In a colossal “See, We Told You So”, it seems even Unions are souring on The Obama “Green” agenda. The shame of it is that probably 90% of them voted for their own potential demise by voting for Obama.
Well, well. Another big union has publicly declared that its members are the real front-line victims of the Obama administration’s war on domestic energy production.
The International Brotherhood of Electrical Workers came out with guns blazing this week against the Environmental Protection Agency’s proposed Clean Power Plan.
In a press release, it warns what we’ve been saying about these economically masochistic carbon emission regulations from the start: “They will kill more than 150,000 good jobs while having a minimal effect on global greenhouse emissions.”
Their words, not ours — and driven home time and again in IBEW testimony at EPA field hearings in opposition to the new regulations.
“America needs an energy plan that balances the environment, the economy and jobs,” said the union’s president, Edwin Hill. “But the EPA’s poorly thought-out rule will do nothing but kill vital jobs and threaten the reliability of the electrical grid, hurting customers and businesses.”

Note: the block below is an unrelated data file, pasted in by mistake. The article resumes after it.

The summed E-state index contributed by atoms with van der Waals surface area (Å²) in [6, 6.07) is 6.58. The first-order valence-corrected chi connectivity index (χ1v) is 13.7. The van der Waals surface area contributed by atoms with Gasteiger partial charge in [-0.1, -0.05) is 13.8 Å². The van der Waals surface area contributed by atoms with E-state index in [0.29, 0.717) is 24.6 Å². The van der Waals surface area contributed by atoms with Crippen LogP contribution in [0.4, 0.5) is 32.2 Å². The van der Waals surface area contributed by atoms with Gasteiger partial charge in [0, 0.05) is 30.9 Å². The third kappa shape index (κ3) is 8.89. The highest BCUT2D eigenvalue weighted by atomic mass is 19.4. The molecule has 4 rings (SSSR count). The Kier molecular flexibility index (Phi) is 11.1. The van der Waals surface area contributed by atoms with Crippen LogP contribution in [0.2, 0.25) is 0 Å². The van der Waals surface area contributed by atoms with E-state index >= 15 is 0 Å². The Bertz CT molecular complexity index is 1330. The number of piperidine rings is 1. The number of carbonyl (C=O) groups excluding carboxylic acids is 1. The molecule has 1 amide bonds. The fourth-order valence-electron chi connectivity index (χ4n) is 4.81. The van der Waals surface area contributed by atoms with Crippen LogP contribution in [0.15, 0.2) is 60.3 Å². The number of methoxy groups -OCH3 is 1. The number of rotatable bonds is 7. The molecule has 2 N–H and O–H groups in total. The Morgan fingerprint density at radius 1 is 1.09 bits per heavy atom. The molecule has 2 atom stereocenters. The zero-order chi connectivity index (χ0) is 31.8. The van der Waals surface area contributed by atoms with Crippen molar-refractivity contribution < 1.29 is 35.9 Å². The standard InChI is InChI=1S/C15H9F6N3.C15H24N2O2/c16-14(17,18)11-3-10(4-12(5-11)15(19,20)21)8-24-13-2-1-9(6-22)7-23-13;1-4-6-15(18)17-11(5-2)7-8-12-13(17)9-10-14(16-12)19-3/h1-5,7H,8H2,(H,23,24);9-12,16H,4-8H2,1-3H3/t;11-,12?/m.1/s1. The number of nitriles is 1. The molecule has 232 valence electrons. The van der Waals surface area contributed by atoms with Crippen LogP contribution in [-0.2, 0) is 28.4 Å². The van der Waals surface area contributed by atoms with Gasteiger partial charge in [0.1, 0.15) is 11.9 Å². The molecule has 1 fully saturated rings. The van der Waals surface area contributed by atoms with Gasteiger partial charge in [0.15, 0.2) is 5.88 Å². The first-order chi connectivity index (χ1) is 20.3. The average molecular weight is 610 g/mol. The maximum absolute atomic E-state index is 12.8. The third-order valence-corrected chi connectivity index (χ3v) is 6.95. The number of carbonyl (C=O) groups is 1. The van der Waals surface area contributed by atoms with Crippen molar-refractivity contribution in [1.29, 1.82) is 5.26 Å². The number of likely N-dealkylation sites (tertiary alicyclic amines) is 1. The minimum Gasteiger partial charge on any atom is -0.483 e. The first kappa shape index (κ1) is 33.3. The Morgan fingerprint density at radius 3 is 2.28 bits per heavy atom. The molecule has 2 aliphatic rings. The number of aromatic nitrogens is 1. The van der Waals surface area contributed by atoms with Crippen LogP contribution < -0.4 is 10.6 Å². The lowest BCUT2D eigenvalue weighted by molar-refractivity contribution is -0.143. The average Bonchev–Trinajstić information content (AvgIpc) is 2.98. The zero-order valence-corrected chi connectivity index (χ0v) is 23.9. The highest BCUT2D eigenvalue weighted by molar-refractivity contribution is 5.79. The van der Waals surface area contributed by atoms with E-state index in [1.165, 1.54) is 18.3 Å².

The union also took a well-aimed shot at the green energy fad that has Democrats and their rich green donors so enraptured.
“Despite the growth of renewable energy in the last decade, solar and wind still provide less than 5% of the country’s electricity,” the electrical workers union press release stresses.
“Shutting down dozens of coal plants in a short amount of time makes it difficult for utilities to keep the power on during bouts of extreme weather, like last winter’s polar vortex system, which produced sustained periods of frigid temperatures.”
A gutsy statement — and right on.
The IBEW has now joined the United Mine Workers of America, the Boilermakers and several other unions opposed to the new anti-carbon rules.
IBEW says the Obama administration has consistently underestimated the cost of “climate legislation” while green energy advocates routinely lowball the economic costs.